Is there useful evidence emerging from the regulation of cannabis in over 20 US states and elsewhere and what does it tell us about the case for cannabis to be included in the UK pharmacopeia?

There is a vast amount of peer-reviewed, published evidence of the safety and efficacy of cannabis as medicine.  Much of this arises from research carried out in the USA, the Netherlands and Israel, where medicinal cannabis regulation has been in place for many years.

It is a populist myth, promoted by the Home Office, the press, the BBC and the prohibitionist lobby, that there is no evidence supporting the use of cannabis as medicine.

In February 2015, a delegation of medicinal cannabis users from CLEAR met with George Freeman MP, the life sciences minister, at the Department of Health who is largely responsible for medicines regulation. At the conclusion of the meeting, Mr Freeman requested CLEAR to produce a summary of the available evidence.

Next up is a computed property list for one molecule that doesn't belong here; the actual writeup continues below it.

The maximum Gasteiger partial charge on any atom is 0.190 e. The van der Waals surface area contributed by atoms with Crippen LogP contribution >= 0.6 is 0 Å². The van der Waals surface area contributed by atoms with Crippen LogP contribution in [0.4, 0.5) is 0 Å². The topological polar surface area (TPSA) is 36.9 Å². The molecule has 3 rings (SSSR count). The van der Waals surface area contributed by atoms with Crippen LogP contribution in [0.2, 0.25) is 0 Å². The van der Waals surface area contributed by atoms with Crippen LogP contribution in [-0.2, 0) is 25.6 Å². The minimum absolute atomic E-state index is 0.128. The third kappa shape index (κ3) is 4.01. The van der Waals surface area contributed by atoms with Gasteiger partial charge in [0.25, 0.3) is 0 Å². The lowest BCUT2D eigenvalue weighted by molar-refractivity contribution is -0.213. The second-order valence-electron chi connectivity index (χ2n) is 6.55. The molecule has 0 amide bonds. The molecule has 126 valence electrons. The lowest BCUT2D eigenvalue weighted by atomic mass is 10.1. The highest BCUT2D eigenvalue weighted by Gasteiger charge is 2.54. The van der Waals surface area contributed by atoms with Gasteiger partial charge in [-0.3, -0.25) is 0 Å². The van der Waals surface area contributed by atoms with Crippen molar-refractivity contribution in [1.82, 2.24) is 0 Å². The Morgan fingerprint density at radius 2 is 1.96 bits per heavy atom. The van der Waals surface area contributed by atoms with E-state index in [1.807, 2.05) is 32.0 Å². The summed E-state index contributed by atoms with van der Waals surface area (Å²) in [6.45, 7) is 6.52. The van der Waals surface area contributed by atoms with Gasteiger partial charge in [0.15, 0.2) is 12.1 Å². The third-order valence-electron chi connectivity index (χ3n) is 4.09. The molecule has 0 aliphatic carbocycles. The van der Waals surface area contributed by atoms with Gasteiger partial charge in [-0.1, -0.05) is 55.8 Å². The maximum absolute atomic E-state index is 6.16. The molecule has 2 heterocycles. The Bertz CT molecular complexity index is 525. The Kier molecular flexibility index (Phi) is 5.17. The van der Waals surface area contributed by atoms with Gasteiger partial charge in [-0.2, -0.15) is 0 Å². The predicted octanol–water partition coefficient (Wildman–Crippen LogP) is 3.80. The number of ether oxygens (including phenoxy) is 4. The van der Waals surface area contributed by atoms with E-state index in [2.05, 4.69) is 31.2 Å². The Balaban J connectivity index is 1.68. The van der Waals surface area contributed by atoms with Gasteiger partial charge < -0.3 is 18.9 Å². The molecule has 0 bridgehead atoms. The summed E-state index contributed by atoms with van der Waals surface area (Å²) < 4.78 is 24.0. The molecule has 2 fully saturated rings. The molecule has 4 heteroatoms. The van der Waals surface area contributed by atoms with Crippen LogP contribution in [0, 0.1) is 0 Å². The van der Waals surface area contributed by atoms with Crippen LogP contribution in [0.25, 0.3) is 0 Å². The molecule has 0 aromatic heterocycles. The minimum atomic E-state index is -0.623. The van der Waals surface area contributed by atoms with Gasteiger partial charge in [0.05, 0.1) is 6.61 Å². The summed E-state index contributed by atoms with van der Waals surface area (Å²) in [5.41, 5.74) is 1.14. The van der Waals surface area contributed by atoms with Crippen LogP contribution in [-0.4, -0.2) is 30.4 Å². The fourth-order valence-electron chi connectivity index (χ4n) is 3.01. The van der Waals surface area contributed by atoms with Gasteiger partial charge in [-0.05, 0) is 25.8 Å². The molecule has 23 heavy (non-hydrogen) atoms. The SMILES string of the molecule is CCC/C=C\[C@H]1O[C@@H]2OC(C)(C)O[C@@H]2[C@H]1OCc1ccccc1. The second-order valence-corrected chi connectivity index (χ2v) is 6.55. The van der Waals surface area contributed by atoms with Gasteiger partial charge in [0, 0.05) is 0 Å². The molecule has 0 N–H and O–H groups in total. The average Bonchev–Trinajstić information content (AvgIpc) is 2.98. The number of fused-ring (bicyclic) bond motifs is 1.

The result is the paper ‘Medicinal Cannabis:The Evidence’16 (MCTE) which has received international acclaim, so much so that in association with Centro de Investigaciones del Cannabis (CIC), a Colombian non profit association, a Spanish language version has been published.

MCTE was submitted to George Freeman MP in April 2015.  Since then he has repeatedly refused to meet CLEAR again or respond to us directly, even after multiple requests from individual MPs representing CLEAR members. His only responses, received through third parties, fail to address the evidence at all. He simply refers to the legal status of cannabis, the theoretical availability of Sativex and the MHRA process for issuing marketing authorisations in respect of medicines.